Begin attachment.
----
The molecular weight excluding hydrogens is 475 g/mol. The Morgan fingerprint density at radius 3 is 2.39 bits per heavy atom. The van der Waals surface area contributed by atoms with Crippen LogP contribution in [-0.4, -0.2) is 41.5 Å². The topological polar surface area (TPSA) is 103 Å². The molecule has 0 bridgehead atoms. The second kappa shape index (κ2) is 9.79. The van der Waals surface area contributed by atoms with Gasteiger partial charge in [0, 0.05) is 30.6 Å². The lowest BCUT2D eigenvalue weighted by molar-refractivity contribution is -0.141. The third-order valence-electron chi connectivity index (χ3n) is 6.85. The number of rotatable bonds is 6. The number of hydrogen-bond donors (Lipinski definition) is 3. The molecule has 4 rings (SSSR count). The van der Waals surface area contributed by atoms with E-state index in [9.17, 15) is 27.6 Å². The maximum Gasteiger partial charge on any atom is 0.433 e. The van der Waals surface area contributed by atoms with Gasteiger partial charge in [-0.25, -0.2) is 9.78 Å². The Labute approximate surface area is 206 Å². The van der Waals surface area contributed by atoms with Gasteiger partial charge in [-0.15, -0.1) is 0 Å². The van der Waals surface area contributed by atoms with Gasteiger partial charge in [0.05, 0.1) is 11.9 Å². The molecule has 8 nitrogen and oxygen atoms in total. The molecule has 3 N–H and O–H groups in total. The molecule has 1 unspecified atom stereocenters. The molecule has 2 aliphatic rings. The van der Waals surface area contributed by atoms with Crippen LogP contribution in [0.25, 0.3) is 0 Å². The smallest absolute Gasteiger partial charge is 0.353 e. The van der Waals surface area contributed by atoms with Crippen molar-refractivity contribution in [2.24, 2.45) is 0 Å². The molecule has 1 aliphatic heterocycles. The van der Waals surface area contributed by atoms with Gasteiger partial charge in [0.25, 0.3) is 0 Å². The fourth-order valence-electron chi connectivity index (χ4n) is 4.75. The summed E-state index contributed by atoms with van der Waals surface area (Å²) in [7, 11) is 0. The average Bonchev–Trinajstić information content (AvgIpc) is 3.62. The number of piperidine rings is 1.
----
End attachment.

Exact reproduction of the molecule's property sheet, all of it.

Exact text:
The molecular weight excluding hydrogens is 475 g/mol. The Morgan fingerprint density at radius 3 is 2.39 bits per heavy atom. The van der Waals surface area contributed by atoms with Crippen LogP contribution in [-0.4, -0.2) is 41.5 Å². The topological polar surface area (TPSA) is 103 Å². The molecule has 0 bridgehead atoms. The second kappa shape index (κ2) is 9.79. The van der Waals surface area contributed by atoms with Gasteiger partial charge in [0, 0.05) is 30.6 Å². The lowest BCUT2D eigenvalue weighted by molar-refractivity contribution is -0.141. The third-order valence-electron chi connectivity index (χ3n) is 6.85. The number of rotatable bonds is 6. The number of hydrogen-bond donors (Lipinski definition) is 3. The molecule has 4 rings (SSSR count). The van der Waals surface area contributed by atoms with E-state index in [9.17, 15) is 27.6 Å². The maximum Gasteiger partial charge on any atom is 0.433 e. The van der Waals surface area contributed by atoms with Gasteiger partial charge in [-0.25, -0.2) is 9.78 Å². The Labute approximate surface area is 206 Å². The van der Waals surface area contributed by atoms with Gasteiger partial charge in [-0.15, -0.1) is 0 Å². The van der Waals surface area contributed by atoms with Gasteiger partial charge in [0.05, 0.1) is 11.9 Å². The molecule has 8 nitrogen and oxygen atoms in total. The molecule has 3 N–H and O–H groups in total. The molecule has 1 unspecified atom stereocenters. The molecule has 2 aliphatic rings. The van der Waals surface area contributed by atoms with Crippen LogP contribution in [0.25, 0.3) is 0 Å². The smallest absolute Gasteiger partial charge is 0.353 e. The van der Waals surface area contributed by atoms with Crippen molar-refractivity contribution in [2.24, 2.45) is 0 Å². The molecule has 1 aliphatic heterocycles. The van der Waals surface area contributed by atoms with Gasteiger partial charge in [0.25, 0.3) is 0 Å². The fourth-order valence-electron chi connectivity index (χ4n) is 4.75. The summed E-state index contributed by atoms with van der Waals surface area (Å²) in [7, 11) is 0. The average Bonchev–Trinajstić information content (AvgIpc) is 3.62. The number of piperidine rings is 1.